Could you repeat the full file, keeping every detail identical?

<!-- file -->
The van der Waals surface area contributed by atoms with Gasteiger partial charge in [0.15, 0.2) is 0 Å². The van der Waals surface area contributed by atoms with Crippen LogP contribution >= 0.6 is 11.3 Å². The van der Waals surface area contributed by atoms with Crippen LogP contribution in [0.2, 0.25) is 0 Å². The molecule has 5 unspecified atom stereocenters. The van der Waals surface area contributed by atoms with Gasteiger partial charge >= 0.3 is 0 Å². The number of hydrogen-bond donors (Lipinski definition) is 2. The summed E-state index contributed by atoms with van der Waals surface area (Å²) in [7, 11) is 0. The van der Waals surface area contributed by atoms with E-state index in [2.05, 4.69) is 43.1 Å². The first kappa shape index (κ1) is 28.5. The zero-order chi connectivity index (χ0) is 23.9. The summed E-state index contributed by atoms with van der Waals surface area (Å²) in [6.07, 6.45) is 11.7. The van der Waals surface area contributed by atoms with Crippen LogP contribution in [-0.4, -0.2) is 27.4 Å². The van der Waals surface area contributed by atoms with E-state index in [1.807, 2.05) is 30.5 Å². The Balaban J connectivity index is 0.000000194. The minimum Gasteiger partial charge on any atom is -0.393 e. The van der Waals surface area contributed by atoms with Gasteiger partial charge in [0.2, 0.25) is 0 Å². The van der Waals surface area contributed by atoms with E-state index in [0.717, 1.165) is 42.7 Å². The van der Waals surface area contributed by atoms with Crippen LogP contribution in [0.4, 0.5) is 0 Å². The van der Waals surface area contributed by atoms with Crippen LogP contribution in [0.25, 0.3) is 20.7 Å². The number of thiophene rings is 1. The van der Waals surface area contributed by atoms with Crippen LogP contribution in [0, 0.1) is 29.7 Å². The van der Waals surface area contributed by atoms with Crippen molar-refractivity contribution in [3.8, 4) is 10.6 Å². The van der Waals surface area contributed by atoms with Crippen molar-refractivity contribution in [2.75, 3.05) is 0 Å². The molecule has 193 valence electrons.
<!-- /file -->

The van der Waals surface area contributed by atoms with Gasteiger partial charge in [0.15, 0.2) is 0 Å². The van der Waals surface area contributed by atoms with Crippen LogP contribution >= 0.6 is 11.3 Å². The van der Waals surface area contributed by atoms with Crippen LogP contribution in [0.2, 0.25) is 0 Å². The molecule has 5 unspecified atom stereocenters. The van der Waals surface area contributed by atoms with Gasteiger partial charge >= 0.3 is 0 Å². The number of hydrogen-bond donors (Lipinski definition) is 2. The summed E-state index contributed by atoms with van der Waals surface area (Å²) in [7, 11) is 0. The van der Waals surface area contributed by atoms with E-state index in [2.05, 4.69) is 43.1 Å². The first kappa shape index (κ1) is 28.5. The zero-order chi connectivity index (χ0) is 23.9. The summed E-state index contributed by atoms with van der Waals surface area (Å²) in [6.07, 6.45) is 11.7. The van der Waals surface area contributed by atoms with Crippen LogP contribution in [-0.4, -0.2) is 27.4 Å². The van der Waals surface area contributed by atoms with E-state index in [1.807, 2.05) is 30.5 Å². The Balaban J connectivity index is 0.000000194. The minimum Gasteiger partial charge on any atom is -0.393 e. The van der Waals surface area contributed by atoms with Gasteiger partial charge in [0.2, 0.25) is 0 Å². The van der Waals surface area contributed by atoms with E-state index in [0.717, 1.165) is 42.7 Å². The van der Waals surface area contributed by atoms with Crippen LogP contribution in [0.4, 0.5) is 0 Å². The van der Waals surface area contributed by atoms with Crippen LogP contribution in [0.25, 0.3) is 20.7 Å². The number of thiophene rings is 1. The van der Waals surface area contributed by atoms with Crippen LogP contribution in [0, 0.1) is 29.7 Å². The van der Waals surface area contributed by atoms with Crippen molar-refractivity contribution in [3.8, 4) is 10.6 Å². The van der Waals surface area contributed by atoms with Crippen molar-refractivity contribution in [2.75, 3.05) is 0 Å². The molecule has 193 valence electrons.